The Woman in Yellow

I finished the sandwich, then threw it in the bin and leaned on the railing of the concourse. For a while I intently watched the giant clock on the wall, as if through sheer concentration and will power I could turn the hands and make the train arrive sooner.

My phone rang in my pocket, so I dug it out and looked at who was calling – it was my boss’s number, so I flicked it to silent and put it back in my pocket. It was already the tail end of a 13-hour journey and I just wasn’t in the mood.

I gazed down at the commuters shooting off in every direction, shades of black, grey, and blue; the occasional small highlight of colour, a tie, some socks – trying desperately to fight the norm. You could see clear lines of people rushing by like roads of commuters – the odd stray deviating for a sandwich, or a drink.

Then out of the banality, a woman in yellow stood like a beacon against the crowd. Her back was to me, but I could feel the anxiousness emanate from her as she craned her neck trying to look over the heads of the commuters. By her feet stood a plastic bag, laden with clothes, brimming out in a rainbow of riotous colour.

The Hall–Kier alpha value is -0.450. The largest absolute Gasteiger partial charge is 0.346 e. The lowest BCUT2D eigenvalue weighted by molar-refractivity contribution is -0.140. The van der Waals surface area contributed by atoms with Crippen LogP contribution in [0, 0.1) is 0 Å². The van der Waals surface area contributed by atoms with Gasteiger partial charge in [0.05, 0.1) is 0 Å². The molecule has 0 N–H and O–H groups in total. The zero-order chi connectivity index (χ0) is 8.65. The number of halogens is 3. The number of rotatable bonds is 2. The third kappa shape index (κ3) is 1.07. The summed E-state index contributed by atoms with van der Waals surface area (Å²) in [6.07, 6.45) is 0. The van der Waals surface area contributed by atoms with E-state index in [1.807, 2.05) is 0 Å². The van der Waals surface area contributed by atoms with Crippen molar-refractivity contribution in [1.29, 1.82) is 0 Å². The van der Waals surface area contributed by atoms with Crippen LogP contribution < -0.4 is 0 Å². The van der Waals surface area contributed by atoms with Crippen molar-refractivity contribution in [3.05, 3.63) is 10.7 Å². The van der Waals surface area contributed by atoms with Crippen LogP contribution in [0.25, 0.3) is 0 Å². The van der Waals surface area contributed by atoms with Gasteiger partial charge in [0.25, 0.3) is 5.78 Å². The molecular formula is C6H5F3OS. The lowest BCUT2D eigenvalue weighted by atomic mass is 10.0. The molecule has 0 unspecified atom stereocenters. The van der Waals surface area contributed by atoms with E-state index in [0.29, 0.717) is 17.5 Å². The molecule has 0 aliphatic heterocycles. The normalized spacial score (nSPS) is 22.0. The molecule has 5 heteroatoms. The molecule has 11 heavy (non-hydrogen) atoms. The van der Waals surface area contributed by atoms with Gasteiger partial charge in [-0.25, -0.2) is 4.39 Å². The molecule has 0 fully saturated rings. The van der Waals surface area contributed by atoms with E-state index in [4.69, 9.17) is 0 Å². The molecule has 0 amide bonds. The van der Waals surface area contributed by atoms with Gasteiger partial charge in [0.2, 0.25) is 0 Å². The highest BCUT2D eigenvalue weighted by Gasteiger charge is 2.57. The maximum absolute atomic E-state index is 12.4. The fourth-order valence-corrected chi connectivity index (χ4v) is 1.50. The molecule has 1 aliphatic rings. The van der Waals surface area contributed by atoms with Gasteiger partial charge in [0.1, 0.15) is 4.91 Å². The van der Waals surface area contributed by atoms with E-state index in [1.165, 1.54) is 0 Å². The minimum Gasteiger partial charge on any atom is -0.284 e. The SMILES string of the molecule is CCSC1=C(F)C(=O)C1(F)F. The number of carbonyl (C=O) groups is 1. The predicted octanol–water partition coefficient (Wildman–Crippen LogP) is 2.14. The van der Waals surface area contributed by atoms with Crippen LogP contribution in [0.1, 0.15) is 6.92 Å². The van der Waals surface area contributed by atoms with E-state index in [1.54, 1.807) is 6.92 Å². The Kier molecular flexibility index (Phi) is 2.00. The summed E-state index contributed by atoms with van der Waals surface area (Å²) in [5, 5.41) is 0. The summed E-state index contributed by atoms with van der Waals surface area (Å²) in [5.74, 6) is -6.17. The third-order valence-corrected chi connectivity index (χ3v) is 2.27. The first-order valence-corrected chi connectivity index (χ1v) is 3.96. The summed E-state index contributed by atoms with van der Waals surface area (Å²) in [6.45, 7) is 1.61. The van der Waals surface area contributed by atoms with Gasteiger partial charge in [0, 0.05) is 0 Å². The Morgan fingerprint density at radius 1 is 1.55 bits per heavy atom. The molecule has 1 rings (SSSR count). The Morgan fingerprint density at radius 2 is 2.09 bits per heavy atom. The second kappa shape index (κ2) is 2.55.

She looked up at the clock and I wondered if she was trying the same thing as me, but then she picked up the bag and tried to breach the line of commuters. Nobody had told her you needed to join them, then disembark like the train she was heading for. Time after time she tried to politely find her way through, only to be denied again and again. ‘Push’ I encouraged her, under my breath, in the hope that she’d find the confidence my words were offering.

Now pacing up and down the line of commuters she searched for a gap, ‘Push through them’ I urged, my voice now raised, as the people around me stopped and stared. Then disaster, as she caught her heel and went reeling, she dropped her bag as her arms reached out to break the fall – a stranger caught her in time and helped her up. Smiles, a short exchange of words as she pointed to the platform, a few feet away. The stranger pushed through and she was free.

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